I was determined to avoid crowds and public gatherings on July 4th. Post 9/11 I get nervous in large crowds, especially when ingress and egress are difficult, and when large numbers of them are drunk. Not that my PTSD* gets triggered and I feel like the walls are closing in or anything (although I did get near-panic at Obama’s first inauguration- that was just WAY too many people and it was hard to move- even if something rather pedestrian happened like someone fell and got hurt, or a bottle of carbonated beverage froze and burst and people panicked THINKING it was a gunshot, you could have gotten trampled to death in the stampede!). Anyway, back to the real story – so I wanted to avoid the National Mall, because it’s just a filthy zoo of humanity on the 4th, so I called up a friend who had expressed an interest in posing for me, and we went out along the Potomac to some spots I know that are fairly private and make for good shooting. These are the first few images from the shoot (we’re still negotiating the use of the rest of them).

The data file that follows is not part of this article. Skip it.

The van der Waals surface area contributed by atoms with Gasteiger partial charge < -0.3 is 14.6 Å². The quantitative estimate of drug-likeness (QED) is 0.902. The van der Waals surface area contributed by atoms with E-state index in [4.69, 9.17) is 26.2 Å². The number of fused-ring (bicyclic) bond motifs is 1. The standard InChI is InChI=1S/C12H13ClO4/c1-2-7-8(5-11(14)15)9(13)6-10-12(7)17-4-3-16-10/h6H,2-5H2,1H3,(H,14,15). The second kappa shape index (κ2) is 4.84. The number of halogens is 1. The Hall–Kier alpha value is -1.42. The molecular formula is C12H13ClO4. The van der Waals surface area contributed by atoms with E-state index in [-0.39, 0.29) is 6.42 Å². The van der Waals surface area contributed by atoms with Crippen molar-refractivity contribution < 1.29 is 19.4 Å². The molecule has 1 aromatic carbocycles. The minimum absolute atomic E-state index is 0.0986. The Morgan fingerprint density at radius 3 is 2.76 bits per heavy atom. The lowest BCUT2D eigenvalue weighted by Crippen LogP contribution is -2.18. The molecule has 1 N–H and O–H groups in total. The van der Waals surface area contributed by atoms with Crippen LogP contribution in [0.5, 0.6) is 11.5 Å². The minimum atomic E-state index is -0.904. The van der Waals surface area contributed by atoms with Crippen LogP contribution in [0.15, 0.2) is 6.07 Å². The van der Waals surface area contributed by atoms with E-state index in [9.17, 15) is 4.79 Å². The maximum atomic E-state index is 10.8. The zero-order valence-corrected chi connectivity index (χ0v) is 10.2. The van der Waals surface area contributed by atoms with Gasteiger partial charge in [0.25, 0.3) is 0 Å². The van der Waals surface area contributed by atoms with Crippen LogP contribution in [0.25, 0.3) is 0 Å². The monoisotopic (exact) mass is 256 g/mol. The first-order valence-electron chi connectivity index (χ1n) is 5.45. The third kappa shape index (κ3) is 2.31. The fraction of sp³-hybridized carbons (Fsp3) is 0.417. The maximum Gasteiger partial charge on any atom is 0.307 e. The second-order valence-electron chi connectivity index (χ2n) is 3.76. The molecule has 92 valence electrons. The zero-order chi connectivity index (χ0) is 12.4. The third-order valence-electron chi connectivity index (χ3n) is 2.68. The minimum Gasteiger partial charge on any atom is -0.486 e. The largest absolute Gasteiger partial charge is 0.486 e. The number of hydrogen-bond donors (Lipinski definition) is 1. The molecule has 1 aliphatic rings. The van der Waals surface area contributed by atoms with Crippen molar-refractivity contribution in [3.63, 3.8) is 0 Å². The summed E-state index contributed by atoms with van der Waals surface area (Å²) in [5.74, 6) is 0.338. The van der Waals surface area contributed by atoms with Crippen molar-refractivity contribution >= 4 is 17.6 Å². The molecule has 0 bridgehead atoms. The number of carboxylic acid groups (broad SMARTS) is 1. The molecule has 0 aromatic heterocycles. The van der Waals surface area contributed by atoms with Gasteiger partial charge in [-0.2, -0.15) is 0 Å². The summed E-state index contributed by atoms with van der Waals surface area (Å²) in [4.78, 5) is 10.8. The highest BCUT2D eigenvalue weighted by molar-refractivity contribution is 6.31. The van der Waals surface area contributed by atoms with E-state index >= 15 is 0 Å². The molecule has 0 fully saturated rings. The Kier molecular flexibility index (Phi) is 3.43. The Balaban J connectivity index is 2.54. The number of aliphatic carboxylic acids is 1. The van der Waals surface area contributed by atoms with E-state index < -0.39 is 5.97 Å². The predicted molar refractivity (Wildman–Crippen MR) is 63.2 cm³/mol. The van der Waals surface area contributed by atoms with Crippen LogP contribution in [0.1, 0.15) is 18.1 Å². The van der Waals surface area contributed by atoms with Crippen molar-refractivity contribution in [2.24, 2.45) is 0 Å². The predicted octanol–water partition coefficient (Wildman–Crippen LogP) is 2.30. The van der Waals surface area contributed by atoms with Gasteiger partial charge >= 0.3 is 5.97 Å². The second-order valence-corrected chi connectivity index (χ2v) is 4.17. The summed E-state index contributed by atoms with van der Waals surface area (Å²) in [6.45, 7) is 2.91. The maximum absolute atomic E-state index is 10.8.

These first two portraits I particularly like. The profile shot was taken with a Rolleinar close-up adapter on my Rolleiflex. The Rolleiflex by itself has a minimum focus distance of 3 feet, which is fine for general subjects, but for flowers, bugs, macro photography in general, and even tight portraits, 3 feet is not close enough. So Rollei in their infinite wisdom invented the Rolleinar close-up filter sets. They come in four strengths – 1,2,3 and 4. The 4 is extremely rare and you almost never see one on the market in any size. The #1 cuts the minimum focus down to 1.5 feet, the #2, to .75 feet, and so on. I have a #1 and a #2. At some point I MAY get a #3. Some people complain that the Rolleinars add too much “distortion” to portraits and as such are bad for doing them. I say shots like this disagree with that notion. If you need more proof, check out the work of Richard Avedon, as well as my friend Sanders McNew (the book cover for “Triptych: Sixteen Months” looks like a good example).